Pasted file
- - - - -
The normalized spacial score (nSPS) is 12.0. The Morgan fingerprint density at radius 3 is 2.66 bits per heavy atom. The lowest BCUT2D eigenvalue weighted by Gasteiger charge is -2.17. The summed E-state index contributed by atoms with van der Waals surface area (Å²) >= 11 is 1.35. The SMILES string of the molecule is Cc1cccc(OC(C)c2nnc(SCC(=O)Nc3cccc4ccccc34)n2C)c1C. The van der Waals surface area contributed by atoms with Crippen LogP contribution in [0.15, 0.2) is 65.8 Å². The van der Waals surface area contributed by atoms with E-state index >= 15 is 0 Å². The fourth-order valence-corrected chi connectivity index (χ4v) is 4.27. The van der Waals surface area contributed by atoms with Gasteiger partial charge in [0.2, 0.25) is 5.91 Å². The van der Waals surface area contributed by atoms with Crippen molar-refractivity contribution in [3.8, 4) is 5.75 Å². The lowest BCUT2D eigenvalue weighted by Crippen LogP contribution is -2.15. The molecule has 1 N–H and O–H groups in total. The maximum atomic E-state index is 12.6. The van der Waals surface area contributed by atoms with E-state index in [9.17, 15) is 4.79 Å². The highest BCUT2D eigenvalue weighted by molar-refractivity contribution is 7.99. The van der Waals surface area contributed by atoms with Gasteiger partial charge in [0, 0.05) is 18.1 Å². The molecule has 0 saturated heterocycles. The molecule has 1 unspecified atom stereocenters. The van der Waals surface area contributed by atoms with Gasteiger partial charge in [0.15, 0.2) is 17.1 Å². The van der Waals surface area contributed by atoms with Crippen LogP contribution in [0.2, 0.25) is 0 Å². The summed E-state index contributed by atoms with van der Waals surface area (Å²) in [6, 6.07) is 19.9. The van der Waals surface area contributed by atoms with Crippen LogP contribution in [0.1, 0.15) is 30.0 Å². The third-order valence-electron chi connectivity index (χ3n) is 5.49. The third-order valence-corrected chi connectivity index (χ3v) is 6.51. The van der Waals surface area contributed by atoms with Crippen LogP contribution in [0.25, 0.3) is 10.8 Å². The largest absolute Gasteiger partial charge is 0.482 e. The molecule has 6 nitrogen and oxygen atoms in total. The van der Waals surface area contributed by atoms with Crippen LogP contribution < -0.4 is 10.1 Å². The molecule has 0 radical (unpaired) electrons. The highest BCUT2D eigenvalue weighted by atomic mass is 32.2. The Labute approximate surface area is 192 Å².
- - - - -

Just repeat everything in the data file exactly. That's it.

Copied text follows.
The normalized spacial score (nSPS) is 12.0. The Morgan fingerprint density at radius 3 is 2.66 bits per heavy atom. The lowest BCUT2D eigenvalue weighted by Gasteiger charge is -2.17. The summed E-state index contributed by atoms with van der Waals surface area (Å²) >= 11 is 1.35. The SMILES string of the molecule is Cc1cccc(OC(C)c2nnc(SCC(=O)Nc3cccc4ccccc34)n2C)c1C. The van der Waals surface area contributed by atoms with Crippen LogP contribution in [0.15, 0.2) is 65.8 Å². The van der Waals surface area contributed by atoms with E-state index >= 15 is 0 Å². The fourth-order valence-corrected chi connectivity index (χ4v) is 4.27. The van der Waals surface area contributed by atoms with Gasteiger partial charge in [0.2, 0.25) is 5.91 Å². The van der Waals surface area contributed by atoms with Crippen molar-refractivity contribution in [3.8, 4) is 5.75 Å². The lowest BCUT2D eigenvalue weighted by Crippen LogP contribution is -2.15. The molecule has 1 N–H and O–H groups in total. The maximum atomic E-state index is 12.6. The van der Waals surface area contributed by atoms with E-state index in [9.17, 15) is 4.79 Å². The highest BCUT2D eigenvalue weighted by molar-refractivity contribution is 7.99. The van der Waals surface area contributed by atoms with Gasteiger partial charge in [0, 0.05) is 18.1 Å². The molecule has 0 saturated heterocycles. The molecule has 1 unspecified atom stereocenters. The van der Waals surface area contributed by atoms with Gasteiger partial charge in [0.15, 0.2) is 17.1 Å². The van der Waals surface area contributed by atoms with Crippen LogP contribution in [0.2, 0.25) is 0 Å². The summed E-state index contributed by atoms with van der Waals surface area (Å²) in [6, 6.07) is 19.9. The van der Waals surface area contributed by atoms with Crippen LogP contribution in [0.1, 0.15) is 30.0 Å². The third-order valence-electron chi connectivity index (χ3n) is 5.49. The third-order valence-corrected chi connectivity index (χ3v) is 6.51. The van der Waals surface area contributed by atoms with Crippen LogP contribution in [0.25, 0.3) is 10.8 Å². The largest absolute Gasteiger partial charge is 0.482 e. The molecule has 6 nitrogen and oxygen atoms in total. The van der Waals surface area contributed by atoms with Crippen LogP contribution < -0.4 is 10.1 Å². The molecule has 0 radical (unpaired) electrons. The highest BCUT2D eigenvalue weighted by atomic mass is 32.2. The Labute approximate surface area is 192 Å².